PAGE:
Many commentators have divergent views when it comes to Jesus’ Parable of the Mustard Seed and the Leaven (Matthew 13.31-33). Some see these tales as pictures of the steady growth and influence of the Church; however, it seems they alert us to two more strategies Satan uses to harm the Church in the period between Christ’s first coming and his Second Coming.
The third and fourth parables belong together. Each should help us to understand the other. Of all the parables Jesus told, however, none has produced such diametrically opposed interpretations as these two. On the one hand, most Bible students understand these parables to be about the kingdom’s steady expansion and growth, so that in time it will come to fill the whole world. On the other hand, others see them as warnings against two of the devices the devil will use to corrupt the Church over time. An abnormal and harmful bureaucratic expansion of the Church and the devil’s work of undermining it by the infusion of sin, represented by the yeast. The problem remains because nothing Jesus said either in the parables themselves or elsewhere explains clearly what they mean.
Whatever our interpretation of the parables might be, there is much more theological agreement between people who take these two sides than the interpretations themselves would indicate. To be sure, there is a profound disagreement as to whether the kingdom of God is going to be victorious in this age. Postmillennialists would say yes. Premillennialists would say no. But even here there is a measure of agreement. Both acknowledge that Christians are sent into the whole world with the Gospel – the essence of the Great Commission. Both would agree that there has been an effective and striking growth of Christianity from its small beginnings at the time of Christ’s death to its position as a major world religion today. Both would acknowledge the evils in the Church, which the second explanation highlights.
So, we may begin by realizing that – with the sole exception of whether the Church is to be victorious in the world or only affect a part of it – most of the points any one interpreter would insist on would be accepted by the other side. We can even say that either explanation can be justified in one way or another as fitting into the development of the parables of the Kingdom in this chapter.
But we do have to think of the stories one way or the other. We should lump them together with the second parable that tells of the devil’s work in sowing tares among God’s wheat. Following are reasons for interpreting them so.
First, the growth of a mustard seed into a tree is abnormal. That is, a mustard seed does not grow into a tree; it is a shrub. Those to whom Christ spoke would know that. So, when He spoke of the unusual growth of this seed, His hearers would have been alerted at once to the fact that something in the situation was profoundly abnormal or wrong. If Jesus had wanted to stress the “victorious Church” view, He should have referred to an acorn growing up to be a mighty oak or a cedar seed growing up to be one of the lofty trees of Lebanon.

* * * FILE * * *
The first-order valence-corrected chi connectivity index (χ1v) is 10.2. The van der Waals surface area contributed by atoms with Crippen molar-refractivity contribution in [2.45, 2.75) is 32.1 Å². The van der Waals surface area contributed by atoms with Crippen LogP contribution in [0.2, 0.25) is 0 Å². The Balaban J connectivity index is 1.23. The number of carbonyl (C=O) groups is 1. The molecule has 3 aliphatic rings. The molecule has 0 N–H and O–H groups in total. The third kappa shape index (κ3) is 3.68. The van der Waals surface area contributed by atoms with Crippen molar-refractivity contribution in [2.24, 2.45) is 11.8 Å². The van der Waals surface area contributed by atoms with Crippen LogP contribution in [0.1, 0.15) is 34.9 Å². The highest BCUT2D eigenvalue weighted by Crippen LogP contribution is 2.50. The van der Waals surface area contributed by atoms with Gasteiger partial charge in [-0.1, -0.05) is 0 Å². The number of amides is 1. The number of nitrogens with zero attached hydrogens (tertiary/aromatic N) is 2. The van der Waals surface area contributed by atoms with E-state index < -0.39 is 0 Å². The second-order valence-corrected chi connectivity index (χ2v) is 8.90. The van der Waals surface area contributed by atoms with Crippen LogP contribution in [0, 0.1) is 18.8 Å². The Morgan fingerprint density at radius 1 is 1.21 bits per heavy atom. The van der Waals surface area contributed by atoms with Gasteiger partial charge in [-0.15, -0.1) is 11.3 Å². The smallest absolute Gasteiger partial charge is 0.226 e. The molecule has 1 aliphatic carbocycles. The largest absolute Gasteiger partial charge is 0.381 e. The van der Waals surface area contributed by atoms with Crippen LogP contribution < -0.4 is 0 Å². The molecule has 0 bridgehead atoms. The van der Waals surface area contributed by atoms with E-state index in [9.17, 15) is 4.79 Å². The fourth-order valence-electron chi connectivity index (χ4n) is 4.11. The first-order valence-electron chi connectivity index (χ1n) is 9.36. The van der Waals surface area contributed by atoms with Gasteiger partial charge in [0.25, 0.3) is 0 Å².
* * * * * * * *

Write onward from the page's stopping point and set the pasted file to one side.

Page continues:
Secondly, the birds resting in mustard tree branches have already been identified as the devil or his messengers in the first parable. It is true that an element of one parable need not necessarily carry the same meaning in the next, but it would be strange if an element that symbolized evil at the beginning of the chapter carried a totally different meaning just thirteen verses later. Besides, who are the birds who roost in the Church’s branches if not those evil persons whom the devil has sown among believers? If they are not Satan’s people, who they are is unexplained. On the other hand, if the birds are the devil’s followers, then there is an immediate and obvious carry-over into the parable of the yeast, for the yeast would represent the same thing as the birds do in verse 32. The parable of the yeast would just add the thought that the presence of evil is pervasive, not merely in the hierarchical structures of the Church but in its many members and its life.
Third, in nearly all of Old Testament cases, yeast is a symbol of evil. In the sacrificial laws of Israel, it was excluded from every offering to the Lord made by fire. At the time of the feast of unleavened bread, every faithful Jew was to search his home for any trace of yeast and then get rid of it. Just three chapters after this Jesus speaks of the yeast of the Pharisees and Sadducees – their evil influence (Mt.16.12; where He refers to “the teaching of the Pharisees and Sadducees” as leaven). Likewise, Paul described deviation from the truth of the Gospel as Satan’s evil persuasion, adding that believers should beware since “a little leaven leavens the whole lump [batch of dough]” (Galatians 5.9).
Some have argued that yeast is not always a symbol of evil. Sometimes it is simply yeast. But when it has a symbolic meaning, it is nearly always used to represent something evil rather than something good. It is difficult to see how an important and thoroughly understood symbol of evil could be used by Jesus to represent the exact opposite, namely, the blessed impact of His Gospel on the world.
Finally, it is significant that these two parables are bracketed by that of the devil’s work in sowing tares among the wheat (vv.24-30) and Christ’s explanation of that parable (vv.36-43). The structure suggests that they should be taken not as teaching something entirely different from the parable of the tares but as expanding on it.